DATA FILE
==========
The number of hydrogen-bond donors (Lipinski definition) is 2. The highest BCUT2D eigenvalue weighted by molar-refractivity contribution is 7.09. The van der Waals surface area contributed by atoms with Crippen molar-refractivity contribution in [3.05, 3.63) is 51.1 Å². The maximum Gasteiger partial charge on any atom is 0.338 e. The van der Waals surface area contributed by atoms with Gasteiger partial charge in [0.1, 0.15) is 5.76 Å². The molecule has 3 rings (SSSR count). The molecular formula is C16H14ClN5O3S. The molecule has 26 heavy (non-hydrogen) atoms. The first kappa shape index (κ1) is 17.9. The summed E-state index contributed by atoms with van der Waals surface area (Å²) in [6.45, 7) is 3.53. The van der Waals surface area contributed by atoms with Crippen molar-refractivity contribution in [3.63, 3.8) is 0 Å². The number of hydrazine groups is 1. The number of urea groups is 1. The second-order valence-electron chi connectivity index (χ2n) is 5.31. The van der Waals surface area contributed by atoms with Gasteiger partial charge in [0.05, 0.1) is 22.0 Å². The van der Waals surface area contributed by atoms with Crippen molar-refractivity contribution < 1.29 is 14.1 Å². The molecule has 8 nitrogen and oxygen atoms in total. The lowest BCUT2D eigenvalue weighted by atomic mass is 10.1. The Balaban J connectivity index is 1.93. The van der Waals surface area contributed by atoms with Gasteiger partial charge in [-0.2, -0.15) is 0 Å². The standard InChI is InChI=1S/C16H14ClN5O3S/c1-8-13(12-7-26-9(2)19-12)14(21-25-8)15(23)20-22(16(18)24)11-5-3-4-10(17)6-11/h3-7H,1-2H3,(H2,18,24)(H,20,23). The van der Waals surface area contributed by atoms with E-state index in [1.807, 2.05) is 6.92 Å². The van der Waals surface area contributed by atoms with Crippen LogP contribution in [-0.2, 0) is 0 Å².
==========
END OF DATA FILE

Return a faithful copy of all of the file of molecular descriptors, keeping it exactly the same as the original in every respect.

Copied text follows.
The number of hydrogen-bond donors (Lipinski definition) is 2. The highest BCUT2D eigenvalue weighted by molar-refractivity contribution is 7.09. The van der Waals surface area contributed by atoms with Crippen molar-refractivity contribution in [3.05, 3.63) is 51.1 Å². The maximum Gasteiger partial charge on any atom is 0.338 e. The van der Waals surface area contributed by atoms with Gasteiger partial charge in [0.1, 0.15) is 5.76 Å². The molecule has 3 rings (SSSR count). The molecular formula is C16H14ClN5O3S. The molecule has 26 heavy (non-hydrogen) atoms. The first kappa shape index (κ1) is 17.9. The summed E-state index contributed by atoms with van der Waals surface area (Å²) in [6.45, 7) is 3.53. The van der Waals surface area contributed by atoms with Crippen molar-refractivity contribution in [3.63, 3.8) is 0 Å². The number of hydrazine groups is 1. The number of urea groups is 1. The second-order valence-electron chi connectivity index (χ2n) is 5.31. The van der Waals surface area contributed by atoms with Gasteiger partial charge in [0.05, 0.1) is 22.0 Å². The van der Waals surface area contributed by atoms with Crippen molar-refractivity contribution < 1.29 is 14.1 Å². The molecule has 8 nitrogen and oxygen atoms in total. The lowest BCUT2D eigenvalue weighted by atomic mass is 10.1. The Balaban J connectivity index is 1.93. The van der Waals surface area contributed by atoms with Gasteiger partial charge in [-0.2, -0.15) is 0 Å². The standard InChI is InChI=1S/C16H14ClN5O3S/c1-8-13(12-7-26-9(2)19-12)14(21-25-8)15(23)20-22(16(18)24)11-5-3-4-10(17)6-11/h3-7H,1-2H3,(H2,18,24)(H,20,23). The van der Waals surface area contributed by atoms with E-state index in [1.807, 2.05) is 6.92 Å². The van der Waals surface area contributed by atoms with Crippen LogP contribution in [-0.2, 0) is 0 Å².